I turned 20 midair from Miami to San Francisco. The schoolteacher from Napa sitting next to me, coming from a month spent with her daughter studying in Chile and Peru, woke from sleeping to say happy birthday. My family came to meet me at 1 in the morning in San Fran. My eyelids were heavy with sleep but I felt so happy to see them.
Since I've been back, I have heard a lot about this word "processing." Admittedly, it gets a lot of airtime in my speech as well. It's expected that when one gets back from experiences abroad - HIA, Youth Hostel Ministry, and anything involving time in Africa or Latin America - one must spend a significant amount of time "processing."
I guess I'm not sure what that means.
I imagine this handheld blender, and my experience in Honduras is this thick chunky mixture in a bowl. Now I'm supposed to "process" it. Just flip the switch to liquify, plunge the blender in the bowl, and WHIIIRRRR it up a little. Presto! Experience processed. Next!
So I guess haven't started "processing" yet. It's been pretty tranquilo at the Dirty Dog Ranch. That's what we call our home here. Our two cocker spaniels are still digging out of the fence and tearing through the creek, burrs, and mud. I've been peeling peaches from our garden to freeze for the winter, and going running (for the first time in months) in the morning. We went and saw my grandparents, which was really nice. Grandma suffered a stroke while I was away and had to be hospitalized for a while. This weekend she was on her feet again, moving around the house as usual, clucking over her grandkids and laying out her fine dishes as if we were special guests.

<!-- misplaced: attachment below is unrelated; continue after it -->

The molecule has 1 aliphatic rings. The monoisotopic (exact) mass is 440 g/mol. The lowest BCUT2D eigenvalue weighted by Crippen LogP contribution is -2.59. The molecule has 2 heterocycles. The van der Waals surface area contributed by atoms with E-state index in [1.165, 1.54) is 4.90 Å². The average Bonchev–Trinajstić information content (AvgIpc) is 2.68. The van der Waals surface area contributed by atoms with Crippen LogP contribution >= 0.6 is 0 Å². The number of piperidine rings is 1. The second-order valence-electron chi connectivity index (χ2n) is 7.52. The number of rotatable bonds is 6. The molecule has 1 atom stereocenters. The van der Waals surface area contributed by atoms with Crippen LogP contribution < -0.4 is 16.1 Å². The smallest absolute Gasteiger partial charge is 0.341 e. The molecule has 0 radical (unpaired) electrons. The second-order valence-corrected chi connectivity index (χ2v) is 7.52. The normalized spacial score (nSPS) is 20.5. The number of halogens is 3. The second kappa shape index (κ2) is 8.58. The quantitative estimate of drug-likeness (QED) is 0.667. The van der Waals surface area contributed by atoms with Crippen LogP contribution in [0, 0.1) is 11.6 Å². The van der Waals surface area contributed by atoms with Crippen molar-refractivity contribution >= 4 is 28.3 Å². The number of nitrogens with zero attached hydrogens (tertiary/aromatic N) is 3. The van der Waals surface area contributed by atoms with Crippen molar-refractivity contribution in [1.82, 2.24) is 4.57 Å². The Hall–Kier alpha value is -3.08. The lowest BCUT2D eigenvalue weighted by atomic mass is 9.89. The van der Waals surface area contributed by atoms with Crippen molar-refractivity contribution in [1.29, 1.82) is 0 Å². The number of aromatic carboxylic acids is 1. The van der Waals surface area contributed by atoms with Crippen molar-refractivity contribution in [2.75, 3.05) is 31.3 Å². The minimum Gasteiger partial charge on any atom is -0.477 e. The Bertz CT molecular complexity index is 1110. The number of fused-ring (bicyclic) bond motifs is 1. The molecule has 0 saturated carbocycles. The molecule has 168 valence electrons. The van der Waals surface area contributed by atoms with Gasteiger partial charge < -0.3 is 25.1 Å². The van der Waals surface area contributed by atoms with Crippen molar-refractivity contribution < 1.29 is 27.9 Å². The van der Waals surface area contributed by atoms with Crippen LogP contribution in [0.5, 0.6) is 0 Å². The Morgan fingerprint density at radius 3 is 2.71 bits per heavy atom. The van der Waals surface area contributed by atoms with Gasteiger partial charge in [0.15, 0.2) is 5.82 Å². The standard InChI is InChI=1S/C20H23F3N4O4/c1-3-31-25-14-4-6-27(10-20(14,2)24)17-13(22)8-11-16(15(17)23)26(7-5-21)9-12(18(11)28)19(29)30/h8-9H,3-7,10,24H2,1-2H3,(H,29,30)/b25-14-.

Aside from showing my family some pictures, I haven't thought much about Honduras. I'm not going to force this whole "processing" thing. Ít'll take it's natural course, slowly, I suppose, over dinner conversations with my roommates, memories in the middle of the night, and prayer. I don't want it to be the sort of burden that some HNGR interns come back with... the sort of internally swollen cross-cultural experience that is so deep and profound to the individual that it becomes inaccessible to others. I want to be able to share the things I learned and thought, to expose these things to the light of community understanding. I hope they gain richer meaning as a result.
Help me share and ask questions, challenge me, because I still don't understand a lot of what I was exposed to. I also look forward to hearing what you've been learning and becoming. God teach us to listen and give us grace with each other when we don't know the right questions to ask.